Thursday, June 12, 2014

Genesis 21

So god finally makes good on his promise that Sarah will bear a son to Abraham, even though Abraham is 100 years old at this point. The little baby boy, Isaac, is duly circumcised. Understandably, Sarah is thrilled that after all this time she finally has the baby that she wanted.

What happens next is a little less understandable (well, perhaps understandable but certainly not justifiable). She sees Hagar's son, Ishmael, playing with Isaac, and Sarah decides she wants both Hagar and Ishmael kicked out so as not to imperial Isaac's inheritance. Considering the whole plan with Hagar was Sarah's idea in the first place, this seems especially cruel.

Abraham is reluctant—Ishmael is as much his son as Isaac is—but god tells him that it will be okay, because Isaac is the one that god will use to fulfill all his covenants about the multitude of offspring. God does relieve a bit of Abraham's worry by agreeing to also give Ishmael a nation of descendants, so Abraham gives Hagar some bread and water and boots her and Ishmael out.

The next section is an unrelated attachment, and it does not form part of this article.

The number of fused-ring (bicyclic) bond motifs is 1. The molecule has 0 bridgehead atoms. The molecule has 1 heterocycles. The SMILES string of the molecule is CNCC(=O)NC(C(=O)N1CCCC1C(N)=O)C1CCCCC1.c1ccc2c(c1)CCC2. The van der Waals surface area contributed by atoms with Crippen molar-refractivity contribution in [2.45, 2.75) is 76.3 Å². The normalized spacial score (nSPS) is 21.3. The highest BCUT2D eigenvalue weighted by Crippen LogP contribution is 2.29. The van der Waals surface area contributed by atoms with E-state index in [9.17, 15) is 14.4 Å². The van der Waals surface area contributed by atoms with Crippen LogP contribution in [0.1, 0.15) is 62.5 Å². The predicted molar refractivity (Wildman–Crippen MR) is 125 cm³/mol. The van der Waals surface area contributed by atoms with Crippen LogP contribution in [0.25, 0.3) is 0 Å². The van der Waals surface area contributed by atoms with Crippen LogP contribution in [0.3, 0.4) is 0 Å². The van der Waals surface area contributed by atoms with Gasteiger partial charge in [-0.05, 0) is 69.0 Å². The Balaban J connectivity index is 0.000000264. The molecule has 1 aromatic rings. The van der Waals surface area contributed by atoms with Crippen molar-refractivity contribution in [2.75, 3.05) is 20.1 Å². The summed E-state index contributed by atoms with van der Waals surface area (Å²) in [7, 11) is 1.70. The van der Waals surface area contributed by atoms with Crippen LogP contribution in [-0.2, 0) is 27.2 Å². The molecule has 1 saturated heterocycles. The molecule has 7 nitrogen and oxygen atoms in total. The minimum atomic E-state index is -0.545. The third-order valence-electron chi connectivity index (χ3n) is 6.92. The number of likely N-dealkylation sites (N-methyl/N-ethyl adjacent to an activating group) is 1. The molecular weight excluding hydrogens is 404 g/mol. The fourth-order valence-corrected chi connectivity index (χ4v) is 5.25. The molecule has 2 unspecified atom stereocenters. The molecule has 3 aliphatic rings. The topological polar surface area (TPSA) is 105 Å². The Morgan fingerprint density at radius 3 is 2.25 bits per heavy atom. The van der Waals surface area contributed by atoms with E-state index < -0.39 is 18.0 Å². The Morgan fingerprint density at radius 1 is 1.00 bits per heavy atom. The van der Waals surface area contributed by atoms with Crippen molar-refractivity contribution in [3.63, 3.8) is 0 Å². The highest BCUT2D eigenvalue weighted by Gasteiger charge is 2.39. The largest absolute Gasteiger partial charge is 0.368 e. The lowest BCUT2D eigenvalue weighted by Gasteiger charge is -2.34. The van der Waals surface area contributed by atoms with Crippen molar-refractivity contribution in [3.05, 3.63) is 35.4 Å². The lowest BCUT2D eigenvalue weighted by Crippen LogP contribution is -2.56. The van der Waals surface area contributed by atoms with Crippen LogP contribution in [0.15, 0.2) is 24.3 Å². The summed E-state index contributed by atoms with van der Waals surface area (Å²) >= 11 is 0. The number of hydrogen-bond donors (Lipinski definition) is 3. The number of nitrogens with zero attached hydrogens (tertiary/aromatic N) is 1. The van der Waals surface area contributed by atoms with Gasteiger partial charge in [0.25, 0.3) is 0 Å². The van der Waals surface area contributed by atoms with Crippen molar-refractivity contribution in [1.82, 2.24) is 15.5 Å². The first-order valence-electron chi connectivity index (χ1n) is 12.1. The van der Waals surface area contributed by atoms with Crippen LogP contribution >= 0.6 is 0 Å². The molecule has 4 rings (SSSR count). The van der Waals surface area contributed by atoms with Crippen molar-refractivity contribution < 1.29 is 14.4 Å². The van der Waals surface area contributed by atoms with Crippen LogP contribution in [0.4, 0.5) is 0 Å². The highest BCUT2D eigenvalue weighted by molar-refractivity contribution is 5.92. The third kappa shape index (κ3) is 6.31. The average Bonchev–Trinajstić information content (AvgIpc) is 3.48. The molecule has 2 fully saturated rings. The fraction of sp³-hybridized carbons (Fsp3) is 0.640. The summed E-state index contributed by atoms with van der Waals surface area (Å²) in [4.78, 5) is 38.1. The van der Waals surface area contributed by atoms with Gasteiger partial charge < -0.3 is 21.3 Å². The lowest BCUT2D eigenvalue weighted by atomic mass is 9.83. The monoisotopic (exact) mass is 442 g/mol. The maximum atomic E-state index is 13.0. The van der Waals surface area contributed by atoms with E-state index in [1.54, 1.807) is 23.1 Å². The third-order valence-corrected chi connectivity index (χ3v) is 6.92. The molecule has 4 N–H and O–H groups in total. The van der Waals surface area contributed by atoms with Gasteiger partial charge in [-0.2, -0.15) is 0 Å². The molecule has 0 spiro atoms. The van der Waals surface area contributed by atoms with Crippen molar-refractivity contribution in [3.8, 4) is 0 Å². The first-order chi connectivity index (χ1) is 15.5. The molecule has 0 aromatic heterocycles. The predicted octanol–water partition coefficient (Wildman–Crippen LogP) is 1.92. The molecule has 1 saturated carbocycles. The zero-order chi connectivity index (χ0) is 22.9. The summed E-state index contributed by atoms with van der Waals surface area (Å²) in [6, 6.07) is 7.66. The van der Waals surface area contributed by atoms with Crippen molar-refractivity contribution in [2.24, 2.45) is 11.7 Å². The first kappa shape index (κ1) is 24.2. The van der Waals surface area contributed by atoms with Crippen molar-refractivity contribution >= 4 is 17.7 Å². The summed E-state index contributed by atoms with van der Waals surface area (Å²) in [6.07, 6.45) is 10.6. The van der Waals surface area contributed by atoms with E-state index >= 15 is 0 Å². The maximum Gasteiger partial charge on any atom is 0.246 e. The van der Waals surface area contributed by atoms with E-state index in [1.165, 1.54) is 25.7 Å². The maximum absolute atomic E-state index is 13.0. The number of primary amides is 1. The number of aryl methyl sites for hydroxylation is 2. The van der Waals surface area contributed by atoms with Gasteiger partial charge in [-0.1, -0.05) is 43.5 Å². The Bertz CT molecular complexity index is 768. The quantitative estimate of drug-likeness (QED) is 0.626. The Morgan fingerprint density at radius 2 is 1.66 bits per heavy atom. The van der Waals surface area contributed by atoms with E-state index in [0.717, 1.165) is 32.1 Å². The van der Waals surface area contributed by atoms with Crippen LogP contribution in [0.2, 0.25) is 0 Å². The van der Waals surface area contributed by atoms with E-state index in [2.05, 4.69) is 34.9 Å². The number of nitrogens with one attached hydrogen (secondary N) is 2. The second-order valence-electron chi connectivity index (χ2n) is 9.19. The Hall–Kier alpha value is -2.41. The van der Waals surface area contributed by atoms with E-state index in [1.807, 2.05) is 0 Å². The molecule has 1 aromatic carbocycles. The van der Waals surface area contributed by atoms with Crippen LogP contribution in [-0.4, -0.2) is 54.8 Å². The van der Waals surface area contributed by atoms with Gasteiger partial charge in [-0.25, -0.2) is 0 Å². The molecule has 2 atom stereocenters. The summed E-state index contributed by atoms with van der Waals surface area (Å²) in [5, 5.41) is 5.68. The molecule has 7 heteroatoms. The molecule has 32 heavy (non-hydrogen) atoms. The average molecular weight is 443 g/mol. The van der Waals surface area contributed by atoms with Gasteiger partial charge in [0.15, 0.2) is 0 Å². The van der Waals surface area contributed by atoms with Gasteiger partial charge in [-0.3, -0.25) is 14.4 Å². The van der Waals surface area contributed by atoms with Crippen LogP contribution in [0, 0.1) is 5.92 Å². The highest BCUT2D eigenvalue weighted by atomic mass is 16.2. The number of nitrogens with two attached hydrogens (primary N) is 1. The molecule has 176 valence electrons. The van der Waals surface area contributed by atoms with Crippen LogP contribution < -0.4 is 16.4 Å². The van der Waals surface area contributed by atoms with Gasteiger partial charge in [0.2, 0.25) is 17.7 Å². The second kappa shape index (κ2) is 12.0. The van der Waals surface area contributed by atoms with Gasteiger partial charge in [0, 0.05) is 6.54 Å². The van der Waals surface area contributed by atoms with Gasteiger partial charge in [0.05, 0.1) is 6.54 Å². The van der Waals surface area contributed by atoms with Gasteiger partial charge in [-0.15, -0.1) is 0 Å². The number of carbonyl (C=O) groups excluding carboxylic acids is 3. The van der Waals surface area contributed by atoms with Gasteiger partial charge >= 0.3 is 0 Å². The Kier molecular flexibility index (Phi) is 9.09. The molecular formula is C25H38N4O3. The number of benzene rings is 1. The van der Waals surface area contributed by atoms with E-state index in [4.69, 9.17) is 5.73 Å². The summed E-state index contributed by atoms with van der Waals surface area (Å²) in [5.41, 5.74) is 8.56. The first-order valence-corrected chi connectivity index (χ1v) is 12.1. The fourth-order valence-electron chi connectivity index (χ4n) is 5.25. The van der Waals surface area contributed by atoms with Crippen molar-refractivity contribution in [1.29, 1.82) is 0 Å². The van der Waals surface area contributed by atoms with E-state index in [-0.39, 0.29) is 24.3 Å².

Hagar wanders around in the wilderness around Beersheba until her water runs out. Which was pretty inevitable because it's a freaking desert. Reasoning the likely end of this, she sets Ishmael under a bush and walks away so she won't have to watch her son die. While she is crying over all this, god sends an angel to tell her that he heard the cries of her and her son, and that he will make a great nation from them. Then Hagar sees a well and her and Ishmael go on to be happy wilderness dwellers. Ishmael even gets an Egyptian wife. So I suppose that totally makes up for being dismissed from your home for following orders and having the father of your son abandon all responsibility for you.

Then we switch gears back to Abraham. Abimelech (yes, the one who was tricked by the Sarah-is-my-sister routine) realizes that Abraham obviously has god's favor, so he wants to make a pact that he and Abraham will treat each other loyally. Abraham thinks this is a good deal, probably because he is still an alien in the land, and so they agree. Later Abraham complains about some of Abimelech's servants seizing one of Abraham's wells, and Abimelech takes care of it when Abraham gives him some lambs (seven, an auspicious number). It's a pretty boring story, honestly, but it explains why Abraham was able to live in relative peace as an alien with the Philistines.

Well, jealous mothers, thirsty babies, and plain old politics, there we have it for Genesis 21!

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